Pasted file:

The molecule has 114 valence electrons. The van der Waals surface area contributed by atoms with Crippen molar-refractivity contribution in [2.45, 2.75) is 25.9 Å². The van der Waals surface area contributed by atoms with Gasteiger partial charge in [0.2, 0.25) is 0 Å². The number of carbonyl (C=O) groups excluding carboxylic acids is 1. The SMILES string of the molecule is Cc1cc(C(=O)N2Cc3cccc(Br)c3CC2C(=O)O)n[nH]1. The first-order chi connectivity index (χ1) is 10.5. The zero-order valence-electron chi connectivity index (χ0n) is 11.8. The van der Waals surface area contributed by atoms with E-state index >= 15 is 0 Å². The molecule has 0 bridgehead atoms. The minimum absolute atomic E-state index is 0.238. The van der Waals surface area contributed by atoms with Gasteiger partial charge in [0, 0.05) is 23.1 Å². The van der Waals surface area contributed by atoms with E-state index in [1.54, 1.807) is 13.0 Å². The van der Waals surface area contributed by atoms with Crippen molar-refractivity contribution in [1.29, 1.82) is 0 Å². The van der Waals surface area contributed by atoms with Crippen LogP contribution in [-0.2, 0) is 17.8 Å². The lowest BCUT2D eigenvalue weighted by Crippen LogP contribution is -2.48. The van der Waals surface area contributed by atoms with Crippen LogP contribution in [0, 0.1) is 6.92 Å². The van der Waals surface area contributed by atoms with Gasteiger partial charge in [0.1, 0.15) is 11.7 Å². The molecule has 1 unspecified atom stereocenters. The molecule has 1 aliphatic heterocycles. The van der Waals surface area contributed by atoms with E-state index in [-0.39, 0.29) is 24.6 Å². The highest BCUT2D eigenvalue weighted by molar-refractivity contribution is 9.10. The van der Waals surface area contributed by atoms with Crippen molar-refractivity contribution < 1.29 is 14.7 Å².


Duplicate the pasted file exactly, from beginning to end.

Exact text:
The molecule has 114 valence electrons. The van der Waals surface area contributed by atoms with Crippen molar-refractivity contribution in [2.45, 2.75) is 25.9 Å². The van der Waals surface area contributed by atoms with Gasteiger partial charge in [0.2, 0.25) is 0 Å². The number of carbonyl (C=O) groups excluding carboxylic acids is 1. The SMILES string of the molecule is Cc1cc(C(=O)N2Cc3cccc(Br)c3CC2C(=O)O)n[nH]1. The first-order chi connectivity index (χ1) is 10.5. The zero-order valence-electron chi connectivity index (χ0n) is 11.8. The van der Waals surface area contributed by atoms with E-state index >= 15 is 0 Å². The molecule has 0 bridgehead atoms. The minimum absolute atomic E-state index is 0.238. The van der Waals surface area contributed by atoms with Gasteiger partial charge in [0, 0.05) is 23.1 Å². The van der Waals surface area contributed by atoms with E-state index in [1.54, 1.807) is 13.0 Å². The van der Waals surface area contributed by atoms with Crippen molar-refractivity contribution in [1.29, 1.82) is 0 Å². The van der Waals surface area contributed by atoms with Crippen LogP contribution in [-0.2, 0) is 17.8 Å². The lowest BCUT2D eigenvalue weighted by Crippen LogP contribution is -2.48. The van der Waals surface area contributed by atoms with Crippen LogP contribution in [0, 0.1) is 6.92 Å². The van der Waals surface area contributed by atoms with Gasteiger partial charge in [0.1, 0.15) is 11.7 Å². The molecule has 1 unspecified atom stereocenters. The molecule has 1 aliphatic heterocycles. The van der Waals surface area contributed by atoms with E-state index in [-0.39, 0.29) is 24.6 Å². The highest BCUT2D eigenvalue weighted by molar-refractivity contribution is 9.10. The van der Waals surface area contributed by atoms with Crippen molar-refractivity contribution < 1.29 is 14.7 Å².